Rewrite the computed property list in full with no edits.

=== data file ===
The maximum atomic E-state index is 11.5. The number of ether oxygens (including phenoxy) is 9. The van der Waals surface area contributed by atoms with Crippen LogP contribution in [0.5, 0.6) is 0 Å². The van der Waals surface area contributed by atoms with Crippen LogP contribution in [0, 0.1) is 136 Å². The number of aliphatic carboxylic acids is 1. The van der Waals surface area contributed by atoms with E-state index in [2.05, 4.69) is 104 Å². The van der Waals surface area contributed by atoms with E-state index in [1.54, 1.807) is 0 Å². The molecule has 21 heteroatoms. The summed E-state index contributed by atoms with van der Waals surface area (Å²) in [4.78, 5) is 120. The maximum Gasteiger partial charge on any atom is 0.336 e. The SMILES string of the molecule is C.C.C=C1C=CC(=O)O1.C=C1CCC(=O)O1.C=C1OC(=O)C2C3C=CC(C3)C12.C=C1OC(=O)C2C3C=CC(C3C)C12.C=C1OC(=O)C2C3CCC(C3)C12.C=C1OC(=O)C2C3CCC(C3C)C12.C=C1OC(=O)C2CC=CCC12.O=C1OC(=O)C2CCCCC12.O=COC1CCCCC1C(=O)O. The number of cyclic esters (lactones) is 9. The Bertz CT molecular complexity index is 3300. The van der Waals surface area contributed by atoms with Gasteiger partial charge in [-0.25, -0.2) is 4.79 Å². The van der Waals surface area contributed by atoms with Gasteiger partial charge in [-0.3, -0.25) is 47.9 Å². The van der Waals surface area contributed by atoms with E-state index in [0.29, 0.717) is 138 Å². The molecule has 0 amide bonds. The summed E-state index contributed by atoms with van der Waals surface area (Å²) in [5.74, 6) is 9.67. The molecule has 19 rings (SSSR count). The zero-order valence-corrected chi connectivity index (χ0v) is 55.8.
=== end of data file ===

The maximum atomic E-state index is 11.5. The number of ether oxygens (including phenoxy) is 9. The van der Waals surface area contributed by atoms with Crippen LogP contribution in [0.5, 0.6) is 0 Å². The van der Waals surface area contributed by atoms with Crippen LogP contribution in [0, 0.1) is 136 Å². The number of aliphatic carboxylic acids is 1. The van der Waals surface area contributed by atoms with E-state index in [2.05, 4.69) is 104 Å². The van der Waals surface area contributed by atoms with E-state index in [1.54, 1.807) is 0 Å². The molecule has 21 heteroatoms. The summed E-state index contributed by atoms with van der Waals surface area (Å²) in [4.78, 5) is 120. The maximum Gasteiger partial charge on any atom is 0.336 e. The SMILES string of the molecule is C.C.C=C1C=CC(=O)O1.C=C1CCC(=O)O1.C=C1OC(=O)C2C3C=CC(C3)C12.C=C1OC(=O)C2C3C=CC(C3C)C12.C=C1OC(=O)C2C3CCC(C3)C12.C=C1OC(=O)C2C3CCC(C3C)C12.C=C1OC(=O)C2CC=CCC12.O=C1OC(=O)C2CCCCC12.O=COC1CCCCC1C(=O)O. The number of cyclic esters (lactones) is 9. The Bertz CT molecular complexity index is 3300. The van der Waals surface area contributed by atoms with Gasteiger partial charge in [-0.25, -0.2) is 4.79 Å². The van der Waals surface area contributed by atoms with Gasteiger partial charge in [-0.3, -0.25) is 47.9 Å². The van der Waals surface area contributed by atoms with E-state index in [0.29, 0.717) is 138 Å². The molecule has 0 amide bonds. The summed E-state index contributed by atoms with van der Waals surface area (Å²) in [5.74, 6) is 9.67. The molecule has 19 rings (SSSR count). The zero-order valence-corrected chi connectivity index (χ0v) is 55.8.